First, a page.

Managing the Temperature Variations
John Harrison solved the problem of temperature variations on the balance spring by using a “compensation curb.” This is a bimetallic strip that adjusts the effective length of the balance spring depending on the temperature. A bimetallic strip is two pieces of metal fused together with different thermal expansion coefficients. When the temperature changes the strip will bend and cause the balance spring to lengthen (in colder temperatures) and shorten in warmer temperatures.
Although this was the first solution, it was not widely adopted. It was not until around 1765 Pierre Le Roy invented the compensation balance, and the compensation balance became the standard for temperature compensation in watches.
The Compensation Balance
We know that when the temperature increases the balance spring loses spring and when it is cooler, it becomes more springy. This compensation method changes the geometry of the balance wheel rather than adjusting the spring. As we looked at in a previous blog, the moment of inertia is a function of the radius squared.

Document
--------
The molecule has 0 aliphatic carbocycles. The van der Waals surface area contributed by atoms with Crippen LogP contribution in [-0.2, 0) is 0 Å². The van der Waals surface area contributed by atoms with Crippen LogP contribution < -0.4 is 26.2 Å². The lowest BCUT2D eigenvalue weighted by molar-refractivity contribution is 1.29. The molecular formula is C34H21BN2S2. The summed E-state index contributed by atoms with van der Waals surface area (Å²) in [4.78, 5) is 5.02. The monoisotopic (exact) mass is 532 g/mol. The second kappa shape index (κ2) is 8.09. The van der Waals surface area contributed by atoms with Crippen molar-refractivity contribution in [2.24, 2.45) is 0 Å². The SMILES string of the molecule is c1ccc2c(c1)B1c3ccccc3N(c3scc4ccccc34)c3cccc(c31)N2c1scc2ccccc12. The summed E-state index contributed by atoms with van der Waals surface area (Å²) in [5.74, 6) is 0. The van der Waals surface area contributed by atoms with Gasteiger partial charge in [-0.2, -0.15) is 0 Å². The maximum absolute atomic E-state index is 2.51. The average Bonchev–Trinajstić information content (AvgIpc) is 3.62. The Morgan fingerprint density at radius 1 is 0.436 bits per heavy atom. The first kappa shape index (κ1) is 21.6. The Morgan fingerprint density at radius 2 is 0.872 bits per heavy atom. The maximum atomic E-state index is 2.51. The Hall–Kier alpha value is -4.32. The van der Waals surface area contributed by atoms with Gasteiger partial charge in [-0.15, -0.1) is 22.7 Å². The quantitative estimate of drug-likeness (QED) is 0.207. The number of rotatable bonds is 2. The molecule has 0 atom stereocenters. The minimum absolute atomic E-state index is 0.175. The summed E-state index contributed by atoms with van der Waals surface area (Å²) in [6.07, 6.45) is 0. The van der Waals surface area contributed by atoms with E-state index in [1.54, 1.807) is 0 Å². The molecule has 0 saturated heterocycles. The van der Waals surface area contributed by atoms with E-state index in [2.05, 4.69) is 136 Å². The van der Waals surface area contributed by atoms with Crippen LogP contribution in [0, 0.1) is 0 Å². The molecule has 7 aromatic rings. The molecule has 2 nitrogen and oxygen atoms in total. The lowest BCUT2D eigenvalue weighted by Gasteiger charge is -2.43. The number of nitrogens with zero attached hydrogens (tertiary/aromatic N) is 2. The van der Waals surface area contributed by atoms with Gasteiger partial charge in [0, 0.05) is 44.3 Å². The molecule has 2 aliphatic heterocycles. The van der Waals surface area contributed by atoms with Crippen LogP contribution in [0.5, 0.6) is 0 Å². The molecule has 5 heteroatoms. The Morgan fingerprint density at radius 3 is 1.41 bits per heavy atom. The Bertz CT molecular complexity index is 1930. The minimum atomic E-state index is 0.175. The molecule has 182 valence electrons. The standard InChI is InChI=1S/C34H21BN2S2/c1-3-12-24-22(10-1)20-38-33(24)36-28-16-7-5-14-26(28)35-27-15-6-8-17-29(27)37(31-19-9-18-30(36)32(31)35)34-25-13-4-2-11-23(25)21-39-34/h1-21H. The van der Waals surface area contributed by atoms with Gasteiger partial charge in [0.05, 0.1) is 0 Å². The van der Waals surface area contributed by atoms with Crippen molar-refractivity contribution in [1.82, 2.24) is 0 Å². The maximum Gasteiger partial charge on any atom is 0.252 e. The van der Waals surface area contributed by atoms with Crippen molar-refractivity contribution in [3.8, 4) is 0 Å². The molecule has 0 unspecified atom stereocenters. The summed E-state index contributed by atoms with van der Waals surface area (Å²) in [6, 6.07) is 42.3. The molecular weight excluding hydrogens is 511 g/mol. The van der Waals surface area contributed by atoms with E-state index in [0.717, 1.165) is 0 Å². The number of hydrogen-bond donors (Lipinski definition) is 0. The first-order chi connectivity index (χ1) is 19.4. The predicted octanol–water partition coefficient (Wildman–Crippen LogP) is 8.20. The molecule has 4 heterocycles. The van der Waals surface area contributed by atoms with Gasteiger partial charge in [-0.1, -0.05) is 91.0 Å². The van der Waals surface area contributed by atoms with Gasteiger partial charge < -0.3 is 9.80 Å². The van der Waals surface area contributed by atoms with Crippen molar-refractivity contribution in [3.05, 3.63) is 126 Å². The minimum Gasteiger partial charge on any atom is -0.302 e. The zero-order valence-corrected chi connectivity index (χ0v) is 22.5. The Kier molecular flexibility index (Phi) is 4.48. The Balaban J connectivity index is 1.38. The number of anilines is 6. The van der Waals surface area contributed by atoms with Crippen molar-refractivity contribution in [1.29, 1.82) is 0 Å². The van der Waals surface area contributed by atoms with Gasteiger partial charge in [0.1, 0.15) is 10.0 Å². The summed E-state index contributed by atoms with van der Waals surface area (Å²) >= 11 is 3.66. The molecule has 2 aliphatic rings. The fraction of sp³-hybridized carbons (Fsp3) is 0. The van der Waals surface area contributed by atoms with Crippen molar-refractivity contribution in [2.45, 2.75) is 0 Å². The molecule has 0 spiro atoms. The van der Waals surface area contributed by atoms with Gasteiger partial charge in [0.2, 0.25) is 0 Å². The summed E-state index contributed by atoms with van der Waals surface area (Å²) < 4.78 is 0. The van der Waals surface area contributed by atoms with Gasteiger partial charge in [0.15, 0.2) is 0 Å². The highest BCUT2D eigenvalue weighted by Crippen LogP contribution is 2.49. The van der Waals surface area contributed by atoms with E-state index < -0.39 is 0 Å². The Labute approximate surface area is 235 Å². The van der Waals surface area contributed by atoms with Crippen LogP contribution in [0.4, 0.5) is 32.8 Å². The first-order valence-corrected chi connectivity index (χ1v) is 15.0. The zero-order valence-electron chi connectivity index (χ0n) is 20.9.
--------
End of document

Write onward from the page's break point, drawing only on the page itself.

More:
The shape of the balance wheel can be altered by adjusting weights located around the rim of the balance wheel through a temperature-sensitive mechanism. A more elegant solution was ultimately developed where the moment of inertia of the balance wheel adjusts automatically by making the rim of the balance wheel from a bimetallic. This will result in the balance wheel becoming smaller when it heats up and larger when the temperature cools. The bimetallic balance wheel became the standard solution for temperature compensation for a long period – but it was far from perfect.
The Quest For Accuracy
In the quest for greater accuracy,severalf different materials have been used for balance springs. Steel was used initially, but these springs would weaken over time without any hardening or tempering and the watch would start losing time.
Some watchmakers experimented with gold balance springs. Gold avoids the problem of corrosion but is even more susceptible to weakening as it is such a soft metal. John Harrison first used hardened and tempered steel for the balance spring, which became the material of choice until the 20th century.